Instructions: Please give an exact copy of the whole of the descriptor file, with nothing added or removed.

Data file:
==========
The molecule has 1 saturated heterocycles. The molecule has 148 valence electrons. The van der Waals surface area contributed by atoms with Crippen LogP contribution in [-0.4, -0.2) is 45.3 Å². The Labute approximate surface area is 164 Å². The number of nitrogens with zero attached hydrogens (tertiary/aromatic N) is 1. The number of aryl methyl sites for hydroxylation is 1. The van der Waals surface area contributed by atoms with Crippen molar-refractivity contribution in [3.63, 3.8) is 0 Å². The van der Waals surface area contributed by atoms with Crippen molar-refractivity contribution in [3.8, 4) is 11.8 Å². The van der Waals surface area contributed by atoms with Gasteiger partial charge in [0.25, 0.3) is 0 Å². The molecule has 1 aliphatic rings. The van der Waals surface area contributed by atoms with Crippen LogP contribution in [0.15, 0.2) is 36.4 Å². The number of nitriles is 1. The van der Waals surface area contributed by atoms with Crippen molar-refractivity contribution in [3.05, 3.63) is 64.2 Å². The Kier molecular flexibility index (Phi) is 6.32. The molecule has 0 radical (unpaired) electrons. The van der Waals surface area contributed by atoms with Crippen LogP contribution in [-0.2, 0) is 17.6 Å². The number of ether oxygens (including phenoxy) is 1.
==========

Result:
The molecule has 1 saturated heterocycles. The molecule has 148 valence electrons. The van der Waals surface area contributed by atoms with Crippen LogP contribution in [-0.4, -0.2) is 45.3 Å². The Labute approximate surface area is 164 Å². The number of nitrogens with zero attached hydrogens (tertiary/aromatic N) is 1. The number of aryl methyl sites for hydroxylation is 1. The van der Waals surface area contributed by atoms with Crippen molar-refractivity contribution in [3.63, 3.8) is 0 Å². The van der Waals surface area contributed by atoms with Crippen molar-refractivity contribution in [3.8, 4) is 11.8 Å². The van der Waals surface area contributed by atoms with Gasteiger partial charge in [0.25, 0.3) is 0 Å². The molecule has 1 aliphatic rings. The van der Waals surface area contributed by atoms with Crippen LogP contribution in [0.15, 0.2) is 36.4 Å². The number of nitriles is 1. The van der Waals surface area contributed by atoms with Crippen molar-refractivity contribution in [3.05, 3.63) is 64.2 Å². The Kier molecular flexibility index (Phi) is 6.32. The molecule has 0 radical (unpaired) electrons. The van der Waals surface area contributed by atoms with Crippen LogP contribution in [-0.2, 0) is 17.6 Å². The number of ether oxygens (including phenoxy) is 1.